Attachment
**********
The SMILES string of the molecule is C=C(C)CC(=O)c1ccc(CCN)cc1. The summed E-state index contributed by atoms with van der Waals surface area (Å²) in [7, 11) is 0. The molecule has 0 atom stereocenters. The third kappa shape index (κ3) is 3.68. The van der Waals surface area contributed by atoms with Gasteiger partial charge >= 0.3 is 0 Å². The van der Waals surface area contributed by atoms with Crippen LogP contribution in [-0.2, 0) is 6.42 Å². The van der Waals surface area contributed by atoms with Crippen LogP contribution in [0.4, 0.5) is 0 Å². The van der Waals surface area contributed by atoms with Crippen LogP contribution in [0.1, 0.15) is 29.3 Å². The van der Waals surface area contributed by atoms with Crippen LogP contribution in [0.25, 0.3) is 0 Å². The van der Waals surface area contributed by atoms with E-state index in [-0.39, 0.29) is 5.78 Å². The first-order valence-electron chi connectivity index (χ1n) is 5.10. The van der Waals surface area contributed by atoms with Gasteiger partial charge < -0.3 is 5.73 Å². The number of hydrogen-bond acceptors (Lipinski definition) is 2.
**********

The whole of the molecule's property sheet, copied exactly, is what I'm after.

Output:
The SMILES string of the molecule is C=C(C)CC(=O)c1ccc(CCN)cc1. The summed E-state index contributed by atoms with van der Waals surface area (Å²) in [7, 11) is 0. The molecule has 0 atom stereocenters. The third kappa shape index (κ3) is 3.68. The van der Waals surface area contributed by atoms with Gasteiger partial charge >= 0.3 is 0 Å². The van der Waals surface area contributed by atoms with Crippen LogP contribution in [-0.2, 0) is 6.42 Å². The van der Waals surface area contributed by atoms with Crippen LogP contribution in [0.4, 0.5) is 0 Å². The van der Waals surface area contributed by atoms with Crippen LogP contribution in [0.1, 0.15) is 29.3 Å². The van der Waals surface area contributed by atoms with Crippen LogP contribution in [0.25, 0.3) is 0 Å². The van der Waals surface area contributed by atoms with E-state index in [-0.39, 0.29) is 5.78 Å². The first-order valence-electron chi connectivity index (χ1n) is 5.10. The van der Waals surface area contributed by atoms with Gasteiger partial charge < -0.3 is 5.73 Å². The number of hydrogen-bond acceptors (Lipinski definition) is 2.